Marilyn French, author of The Women's Room and regarded as one of the great feminist writers, has died of heart failure aged 79 in New York.
The native New Yorker died on Saturday in a Manhattan hospital, said Carol Jenkins, a friend and president of the city's Women's Media Center.
Her 1977 novel about a housewife's rebellion against male domination sold 20m copies and was widely translated.
French's final novel is due to be published this autumn.
She was also working on a memoir.
French is survived by her son, Robert French, and her daughter Jamie French.
'Not a man-hater'
In a 2004 poll of listeners to BBC Radio 4's Woman's Hour, The Women's Room was voted one of the five books that have most changed the way women see themselves.
Set in 1950s America, the novel follows the fortunes of Mira, a conventional and submissive young woman who ends up in a traditional marriage.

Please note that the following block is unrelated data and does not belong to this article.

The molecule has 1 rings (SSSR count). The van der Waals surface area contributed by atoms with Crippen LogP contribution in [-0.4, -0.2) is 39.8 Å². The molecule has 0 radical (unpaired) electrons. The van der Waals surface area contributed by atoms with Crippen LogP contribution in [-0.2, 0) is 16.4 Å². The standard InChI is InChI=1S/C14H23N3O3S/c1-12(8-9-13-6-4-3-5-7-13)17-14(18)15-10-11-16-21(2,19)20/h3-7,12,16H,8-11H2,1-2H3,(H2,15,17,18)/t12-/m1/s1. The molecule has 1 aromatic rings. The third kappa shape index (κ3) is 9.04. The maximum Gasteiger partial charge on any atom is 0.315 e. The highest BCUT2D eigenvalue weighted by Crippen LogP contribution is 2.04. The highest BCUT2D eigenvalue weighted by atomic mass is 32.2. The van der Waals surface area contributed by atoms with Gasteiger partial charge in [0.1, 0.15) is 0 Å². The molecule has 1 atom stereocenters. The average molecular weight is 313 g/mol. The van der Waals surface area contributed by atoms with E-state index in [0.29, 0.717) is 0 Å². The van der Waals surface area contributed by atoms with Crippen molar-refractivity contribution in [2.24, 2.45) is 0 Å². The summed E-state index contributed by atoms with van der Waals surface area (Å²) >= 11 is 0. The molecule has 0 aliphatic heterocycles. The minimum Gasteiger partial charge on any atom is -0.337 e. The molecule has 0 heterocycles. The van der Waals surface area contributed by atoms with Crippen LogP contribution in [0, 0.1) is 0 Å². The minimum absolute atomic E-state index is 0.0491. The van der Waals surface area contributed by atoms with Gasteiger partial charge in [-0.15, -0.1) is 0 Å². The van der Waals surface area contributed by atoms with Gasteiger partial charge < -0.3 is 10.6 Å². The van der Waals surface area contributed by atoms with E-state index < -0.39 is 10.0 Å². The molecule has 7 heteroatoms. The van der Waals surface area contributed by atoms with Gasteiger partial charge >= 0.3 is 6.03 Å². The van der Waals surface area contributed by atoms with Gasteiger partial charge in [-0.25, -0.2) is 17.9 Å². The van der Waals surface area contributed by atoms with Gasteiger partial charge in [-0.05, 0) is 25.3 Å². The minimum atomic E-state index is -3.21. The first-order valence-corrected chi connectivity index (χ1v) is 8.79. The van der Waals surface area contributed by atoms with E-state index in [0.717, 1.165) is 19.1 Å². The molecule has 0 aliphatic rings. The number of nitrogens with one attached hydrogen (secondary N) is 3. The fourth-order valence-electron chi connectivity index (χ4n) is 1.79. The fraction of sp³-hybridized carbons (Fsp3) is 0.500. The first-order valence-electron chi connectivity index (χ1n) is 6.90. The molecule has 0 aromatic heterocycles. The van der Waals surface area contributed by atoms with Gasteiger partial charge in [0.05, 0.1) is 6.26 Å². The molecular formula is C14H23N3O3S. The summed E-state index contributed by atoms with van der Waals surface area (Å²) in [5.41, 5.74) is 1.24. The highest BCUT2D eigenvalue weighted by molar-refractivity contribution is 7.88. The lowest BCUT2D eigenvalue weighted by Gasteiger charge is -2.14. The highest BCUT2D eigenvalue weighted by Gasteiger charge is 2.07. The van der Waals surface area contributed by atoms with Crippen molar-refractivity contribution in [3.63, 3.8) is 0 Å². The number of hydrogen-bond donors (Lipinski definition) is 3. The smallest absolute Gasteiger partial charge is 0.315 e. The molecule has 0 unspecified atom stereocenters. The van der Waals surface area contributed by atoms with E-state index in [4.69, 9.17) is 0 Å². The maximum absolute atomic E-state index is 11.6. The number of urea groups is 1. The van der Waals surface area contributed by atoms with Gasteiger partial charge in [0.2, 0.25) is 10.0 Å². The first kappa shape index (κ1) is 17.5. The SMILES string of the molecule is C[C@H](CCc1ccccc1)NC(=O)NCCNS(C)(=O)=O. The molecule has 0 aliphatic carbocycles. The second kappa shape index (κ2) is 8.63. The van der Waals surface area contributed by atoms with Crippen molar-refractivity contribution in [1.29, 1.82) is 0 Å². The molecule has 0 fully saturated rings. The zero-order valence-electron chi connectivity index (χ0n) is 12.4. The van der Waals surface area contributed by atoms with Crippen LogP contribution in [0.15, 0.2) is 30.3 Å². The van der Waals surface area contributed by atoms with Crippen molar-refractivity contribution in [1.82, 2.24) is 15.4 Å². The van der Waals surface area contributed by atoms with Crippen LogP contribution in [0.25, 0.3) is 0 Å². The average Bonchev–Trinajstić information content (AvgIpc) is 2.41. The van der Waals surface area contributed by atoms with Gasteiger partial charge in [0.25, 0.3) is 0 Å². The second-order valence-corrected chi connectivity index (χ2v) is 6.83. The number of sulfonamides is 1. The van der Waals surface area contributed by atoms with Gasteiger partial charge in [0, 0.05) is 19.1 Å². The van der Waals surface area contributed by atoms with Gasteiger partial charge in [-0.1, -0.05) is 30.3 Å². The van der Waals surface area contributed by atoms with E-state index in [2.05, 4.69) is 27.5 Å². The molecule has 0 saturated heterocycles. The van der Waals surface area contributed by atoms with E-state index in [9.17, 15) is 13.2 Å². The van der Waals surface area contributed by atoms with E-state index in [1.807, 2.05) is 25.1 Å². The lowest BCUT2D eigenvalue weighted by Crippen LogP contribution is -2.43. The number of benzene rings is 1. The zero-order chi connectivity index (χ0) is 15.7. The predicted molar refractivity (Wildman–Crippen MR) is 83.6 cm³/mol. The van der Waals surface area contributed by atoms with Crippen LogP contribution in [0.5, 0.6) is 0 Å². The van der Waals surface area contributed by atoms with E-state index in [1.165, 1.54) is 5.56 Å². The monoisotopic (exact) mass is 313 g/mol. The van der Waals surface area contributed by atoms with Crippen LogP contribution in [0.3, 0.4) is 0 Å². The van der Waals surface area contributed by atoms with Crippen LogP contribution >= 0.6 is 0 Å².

When it ends in divorce, Mira seeks a new life at Harvard as a graduate student.
Plunged into a world far removed from her own experience, she nonetheless encounters the same problems with male-female power politics as she did in her marriage.
French was dubbed anti-male for having a character in the novel say: "All men are rapists, and that's all they are. They rape us with their eyes, their laws, and their codes."
Carol Jenkins rejected the allegation about the late author's work.
"Those words came from a character, and she was not a man-hater, and never said that in her personal life," she told The Associated Press.
"But she wanted men to accept their part in the domination of women."
The novel, Ms Jenkins added, "connected with millions of women who had no way before of claiming their anger and discontent".
The theme of male subjugation of women runs through French's novels, essays, literary criticism and her four-volume, non-fiction From Eve to Dawn: A History of Women.
Born in Brooklyn, she graduated from Long Island's Hofstra University with a master's degree, studying philosophy and English literature. She taught there in the 1960s.
After her divorce, she earned a doctorate from Harvard and was an English professor at the College of the Holy Cross in Worcester, Massachusetts.
A smoker, she survived a battle with oesophageal cancer in 1992 which included a 10-day coma she described in Season in Hell: A Memoir.